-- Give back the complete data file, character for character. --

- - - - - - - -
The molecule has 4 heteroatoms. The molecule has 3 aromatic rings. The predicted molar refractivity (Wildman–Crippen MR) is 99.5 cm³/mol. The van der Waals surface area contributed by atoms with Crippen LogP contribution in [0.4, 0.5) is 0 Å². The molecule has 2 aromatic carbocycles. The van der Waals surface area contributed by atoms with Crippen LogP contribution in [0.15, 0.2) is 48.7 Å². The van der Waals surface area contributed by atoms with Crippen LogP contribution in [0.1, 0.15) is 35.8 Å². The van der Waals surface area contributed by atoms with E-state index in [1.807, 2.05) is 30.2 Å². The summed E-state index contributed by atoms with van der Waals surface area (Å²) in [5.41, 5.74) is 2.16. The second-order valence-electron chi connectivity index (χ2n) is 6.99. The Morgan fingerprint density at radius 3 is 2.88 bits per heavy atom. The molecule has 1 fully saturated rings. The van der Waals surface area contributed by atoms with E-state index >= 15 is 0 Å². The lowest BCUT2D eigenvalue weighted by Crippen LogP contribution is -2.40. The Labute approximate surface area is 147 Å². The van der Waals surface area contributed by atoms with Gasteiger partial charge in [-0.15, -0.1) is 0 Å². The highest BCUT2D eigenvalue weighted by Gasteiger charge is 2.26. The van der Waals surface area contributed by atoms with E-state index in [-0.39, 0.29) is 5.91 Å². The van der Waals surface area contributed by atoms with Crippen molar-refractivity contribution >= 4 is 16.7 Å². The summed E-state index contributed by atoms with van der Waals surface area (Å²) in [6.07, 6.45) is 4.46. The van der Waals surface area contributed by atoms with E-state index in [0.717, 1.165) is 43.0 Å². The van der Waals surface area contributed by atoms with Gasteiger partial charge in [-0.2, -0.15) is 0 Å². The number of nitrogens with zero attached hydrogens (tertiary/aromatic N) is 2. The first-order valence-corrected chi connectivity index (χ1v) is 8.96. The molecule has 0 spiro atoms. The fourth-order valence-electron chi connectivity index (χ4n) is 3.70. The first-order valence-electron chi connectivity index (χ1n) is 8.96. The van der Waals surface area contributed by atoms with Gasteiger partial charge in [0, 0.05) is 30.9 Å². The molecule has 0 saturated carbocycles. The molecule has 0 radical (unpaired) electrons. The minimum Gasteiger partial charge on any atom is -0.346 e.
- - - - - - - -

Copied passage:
The molecule has 4 heteroatoms. The molecule has 3 aromatic rings. The predicted molar refractivity (Wildman–Crippen MR) is 99.5 cm³/mol. The van der Waals surface area contributed by atoms with Crippen LogP contribution in [0.4, 0.5) is 0 Å². The molecule has 2 aromatic carbocycles. The van der Waals surface area contributed by atoms with Crippen LogP contribution in [0.15, 0.2) is 48.7 Å². The van der Waals surface area contributed by atoms with Crippen LogP contribution in [0.1, 0.15) is 35.8 Å². The van der Waals surface area contributed by atoms with E-state index in [1.807, 2.05) is 30.2 Å². The summed E-state index contributed by atoms with van der Waals surface area (Å²) in [5.41, 5.74) is 2.16. The second-order valence-electron chi connectivity index (χ2n) is 6.99. The Morgan fingerprint density at radius 3 is 2.88 bits per heavy atom. The molecule has 1 fully saturated rings. The van der Waals surface area contributed by atoms with E-state index >= 15 is 0 Å². The lowest BCUT2D eigenvalue weighted by Crippen LogP contribution is -2.40. The Labute approximate surface area is 147 Å². The van der Waals surface area contributed by atoms with Gasteiger partial charge in [-0.15, -0.1) is 0 Å². The highest BCUT2D eigenvalue weighted by Gasteiger charge is 2.26. The van der Waals surface area contributed by atoms with E-state index in [-0.39, 0.29) is 5.91 Å². The van der Waals surface area contributed by atoms with Crippen molar-refractivity contribution >= 4 is 16.7 Å². The summed E-state index contributed by atoms with van der Waals surface area (Å²) in [6.07, 6.45) is 4.46. The van der Waals surface area contributed by atoms with E-state index in [0.717, 1.165) is 43.0 Å². The van der Waals surface area contributed by atoms with Gasteiger partial charge in [-0.2, -0.15) is 0 Å². The number of nitrogens with zero attached hydrogens (tertiary/aromatic N) is 2. The first-order valence-corrected chi connectivity index (χ1v) is 8.96. The molecule has 0 spiro atoms. The fourth-order valence-electron chi connectivity index (χ4n) is 3.70. The first-order valence-electron chi connectivity index (χ1n) is 8.96. The van der Waals surface area contributed by atoms with Gasteiger partial charge in [0, 0.05) is 30.9 Å². The molecule has 0 saturated carbocycles. The molecule has 0 radical (unpaired) electrons. The minimum Gasteiger partial charge on any atom is -0.346 e.